The Pararaton, also known as the Katuturanira Ken Angrok, is a Javanese historical chronicle written in Kawi. The comparatively short text of 32 folio-size pages contains the history of the kings of Singhasari and Majapahit in eastern Java.

The Isyana dynasty, rulers of the Kingdom of Mataram, was a dynasty of the Hindu Mataram Kingdom on the island of Java. It followed the Sanjaya dynasty, and was established by Mpu Sindok, who moved the capital of the Mataram Kingdom from Central Java to East Java around the year 929. Coedes states, "Sindok, under his reign name Sri Isyana Vikramadharmatungadeva, was always considered the founder of Javanese power in the east of the island." Mpu Sindok's daughter and successor was Isanatungavijaya, who in turn was succeeded by her son Makutavamsavardhana, followed by Dharmawangsa. The reign of the Isyana Dynasty came to an end when the Sriwijaya empire attacked and destroyed the capital in 1016-1017.

Raden Wijaya 13th-century Javanese King, the founder and the first monarch of Majapahit empire

Raden Wijaya or Raden Vijaya was a Javanese King, the founder and the first monarch of the Majapahit Empire. The history of his founding of Majapahit was written in several records, including Pararaton and Negarakertagama. His rule was marked by the victory against the army and the navy of Kublai Khan's Yuan dynasty.

Airlangga Monarch of Javanese Hindu kingdom Kahuripan

Airlangga, regnal name Rakai Halu Sri Lokeswara Dharmawangsa Airlangga Anantawikramottunggadewa, was the only raja of the Kingdom of Kahuripan. The Kingdom was built from the territory of the Kingdom of Medang after Medang was sacked by king Wurawari of Lwaram. He gradually gained support, won back the kingdom once ruled by his uncle, and went on to become one of Java's most notable kings. Airlangga literally means "jumping water", thus his name means "he who crossed the water", described his life story; born in the court of Bali and during his youth crossed the Bali Strait to stay in Java and later ruled the kingdom in East Java. He belongs to both Isyana and Warmadewa lineages.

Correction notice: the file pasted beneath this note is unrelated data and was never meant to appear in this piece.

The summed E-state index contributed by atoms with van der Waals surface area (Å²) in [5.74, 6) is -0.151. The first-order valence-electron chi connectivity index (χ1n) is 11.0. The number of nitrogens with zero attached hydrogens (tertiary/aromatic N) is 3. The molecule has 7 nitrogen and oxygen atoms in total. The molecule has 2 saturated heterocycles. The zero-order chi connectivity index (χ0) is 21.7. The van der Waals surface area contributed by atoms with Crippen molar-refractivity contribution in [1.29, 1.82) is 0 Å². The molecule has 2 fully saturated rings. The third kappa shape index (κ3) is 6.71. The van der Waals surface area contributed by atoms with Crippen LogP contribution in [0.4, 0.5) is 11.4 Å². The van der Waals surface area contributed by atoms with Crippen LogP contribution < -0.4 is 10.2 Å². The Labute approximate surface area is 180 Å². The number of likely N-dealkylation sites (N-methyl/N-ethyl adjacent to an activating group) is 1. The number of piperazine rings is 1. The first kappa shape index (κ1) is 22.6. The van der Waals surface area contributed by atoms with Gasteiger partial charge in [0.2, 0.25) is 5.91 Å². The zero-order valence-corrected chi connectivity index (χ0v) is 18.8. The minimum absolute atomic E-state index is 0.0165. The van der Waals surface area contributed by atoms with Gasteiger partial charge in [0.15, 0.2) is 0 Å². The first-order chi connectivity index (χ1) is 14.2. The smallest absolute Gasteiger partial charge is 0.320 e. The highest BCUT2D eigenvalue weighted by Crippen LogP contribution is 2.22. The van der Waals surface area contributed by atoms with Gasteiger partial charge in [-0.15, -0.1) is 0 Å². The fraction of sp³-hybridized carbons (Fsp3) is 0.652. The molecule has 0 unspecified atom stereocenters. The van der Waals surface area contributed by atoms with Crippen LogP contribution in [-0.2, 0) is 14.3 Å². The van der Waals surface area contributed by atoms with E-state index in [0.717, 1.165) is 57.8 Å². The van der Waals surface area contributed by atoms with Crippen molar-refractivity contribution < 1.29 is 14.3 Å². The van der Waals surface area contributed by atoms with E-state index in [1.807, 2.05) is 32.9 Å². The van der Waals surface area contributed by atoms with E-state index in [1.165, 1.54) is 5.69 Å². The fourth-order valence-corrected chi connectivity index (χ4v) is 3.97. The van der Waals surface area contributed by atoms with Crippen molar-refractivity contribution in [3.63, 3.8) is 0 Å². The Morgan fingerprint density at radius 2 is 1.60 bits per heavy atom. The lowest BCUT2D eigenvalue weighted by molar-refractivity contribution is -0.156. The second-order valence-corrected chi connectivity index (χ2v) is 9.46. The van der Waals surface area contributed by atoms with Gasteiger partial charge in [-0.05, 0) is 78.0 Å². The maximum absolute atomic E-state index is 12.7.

Kediri (city) City in East Java, Indonesia

Kediri is an Indonesian city, located near the Brantas River in the province of East Java on the island of Java. It covers an area of 63.40 km2 and had a population of 268,950 at the 2010 Census and 286,796 at the 2020 Census. It is one of two 'Daerah Tingkat II' that have the name 'Kediri'. The city is administratively separated from the Regency, of which it was formerly the capital.

Kertanegara of Singhasari King of Singhasari

Kertanegara of Singasari, Kritanagara, or Sivabuddha,, was the last and most important ruler of the Singhasari kingdom of Java, reigning from 1268 to 1292. Under his rule Javanese trade and power developed considerably, reaching the far corners of the Indonesian archipelago.

Malang Regency Regency in East Java, Indonesia

The Malang Regency is a regency in East Java, Indonesia. Malang Regency is the second largest regency in East Java after Banyuwangi Regency, with a total area of 3,534.86 km². Malang is rich in potential for agriculture, medicinal plants and tourism.

Tribhuwana Wijayatunggadewi Javanese third monarch of Majapahit empire